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TitleAssessment of NDVI Composites Using Merged NOAA-14 and NOAA-15 AVHRR Data
 
AuthorChen, P -Y; Srinivasan, R; Fedosejevs, G; Báez-González, A D; Gong, P
SourceGeographic Information Sciences; vol. 8, no. 1, 2002 p. 31-38, https://doi.org/10.1080/10824000209480571 Open Access logo Open Access
Year2002
Alt SeriesNatural Resources Canada, Contribution Series 20181521
PublisherInforma UK Limited
Documentserial
Lang.English
Mediapaper; on-line; digital
File formatpdf
Subjectsgeophysics; remote sensing
ProgramCanada Centre for Remote Sensing Divsion
AbstractThe Advanced Very High Resolution Radiometer (AVHRR) data acquired by the National Oceanic and Atmospheric Administration's (NOAA) satellites provide daily observations of the Earth's surface. While NOAA-14 data from ascending orbits are operationally used for global vegetation monitoring; NOAA-15 data from descending orbits could provide additional daily coverage. The normalized difference vegetation index (NDVI), derived from the solar reflective data, is linked to vegetation condition and plant biomass production on land surfaces. Because a single AVHRR scene is seldom completely cloud-free, maximum value compositing (MVC) of multi-date NDVI data is widely used to minimize cloud contamination. While ten-day composites from NOAA-14 AVHRR data may not be cloud-free; critical short-term changes in vegetation condition may be lost in composites created over longer time periods. AVHRR data of Texas obtained from NOAA-15 (morning satellite) and NOAA-14 (afternoon satellite) were used in our study on the potential benefits of merged morning and afternoon NDVI data sets for crop monitoring. A strong correlation was observed between NOAA-14 and NOAA-15 NDVI data derived from top-of-atmosphere (TOA) reflectance.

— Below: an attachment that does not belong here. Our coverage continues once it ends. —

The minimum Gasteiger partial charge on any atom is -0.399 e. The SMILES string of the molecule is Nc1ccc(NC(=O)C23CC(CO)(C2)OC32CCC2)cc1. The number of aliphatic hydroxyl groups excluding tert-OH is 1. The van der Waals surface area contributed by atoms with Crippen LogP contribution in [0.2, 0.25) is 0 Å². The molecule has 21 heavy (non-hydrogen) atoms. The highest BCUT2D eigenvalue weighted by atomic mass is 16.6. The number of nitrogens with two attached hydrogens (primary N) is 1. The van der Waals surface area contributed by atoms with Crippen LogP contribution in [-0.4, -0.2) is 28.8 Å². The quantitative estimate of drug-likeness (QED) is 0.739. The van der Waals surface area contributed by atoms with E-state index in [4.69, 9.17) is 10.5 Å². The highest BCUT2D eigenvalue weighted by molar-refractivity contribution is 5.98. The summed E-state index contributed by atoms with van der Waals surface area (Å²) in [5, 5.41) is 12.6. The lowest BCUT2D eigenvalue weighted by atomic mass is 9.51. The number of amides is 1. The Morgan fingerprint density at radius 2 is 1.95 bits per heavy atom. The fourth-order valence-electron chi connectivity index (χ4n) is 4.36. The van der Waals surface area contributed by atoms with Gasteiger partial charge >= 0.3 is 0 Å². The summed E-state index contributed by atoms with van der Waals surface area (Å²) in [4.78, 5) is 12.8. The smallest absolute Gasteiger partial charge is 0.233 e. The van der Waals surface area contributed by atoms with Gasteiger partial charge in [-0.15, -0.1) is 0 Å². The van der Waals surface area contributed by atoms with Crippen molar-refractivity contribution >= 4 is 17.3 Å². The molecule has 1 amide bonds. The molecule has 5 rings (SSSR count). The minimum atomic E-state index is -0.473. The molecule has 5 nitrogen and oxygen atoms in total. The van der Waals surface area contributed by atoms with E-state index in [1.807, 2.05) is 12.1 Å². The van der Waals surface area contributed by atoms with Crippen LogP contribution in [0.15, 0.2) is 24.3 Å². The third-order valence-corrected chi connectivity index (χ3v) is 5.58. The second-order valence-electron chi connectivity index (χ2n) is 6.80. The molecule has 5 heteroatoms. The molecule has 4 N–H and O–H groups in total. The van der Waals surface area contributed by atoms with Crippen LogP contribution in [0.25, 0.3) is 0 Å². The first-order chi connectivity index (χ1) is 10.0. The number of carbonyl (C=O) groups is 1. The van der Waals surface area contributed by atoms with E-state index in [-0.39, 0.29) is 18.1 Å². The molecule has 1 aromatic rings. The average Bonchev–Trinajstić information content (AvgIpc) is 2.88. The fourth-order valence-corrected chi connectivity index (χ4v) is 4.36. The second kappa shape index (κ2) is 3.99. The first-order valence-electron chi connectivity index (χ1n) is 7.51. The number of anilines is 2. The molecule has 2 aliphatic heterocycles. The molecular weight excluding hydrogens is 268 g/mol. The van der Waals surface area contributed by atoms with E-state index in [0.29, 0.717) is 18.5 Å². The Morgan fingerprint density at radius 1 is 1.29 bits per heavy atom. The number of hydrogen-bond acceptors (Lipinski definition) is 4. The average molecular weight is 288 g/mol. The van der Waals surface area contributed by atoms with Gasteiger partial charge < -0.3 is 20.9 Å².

GEOSCAN ID311876

 
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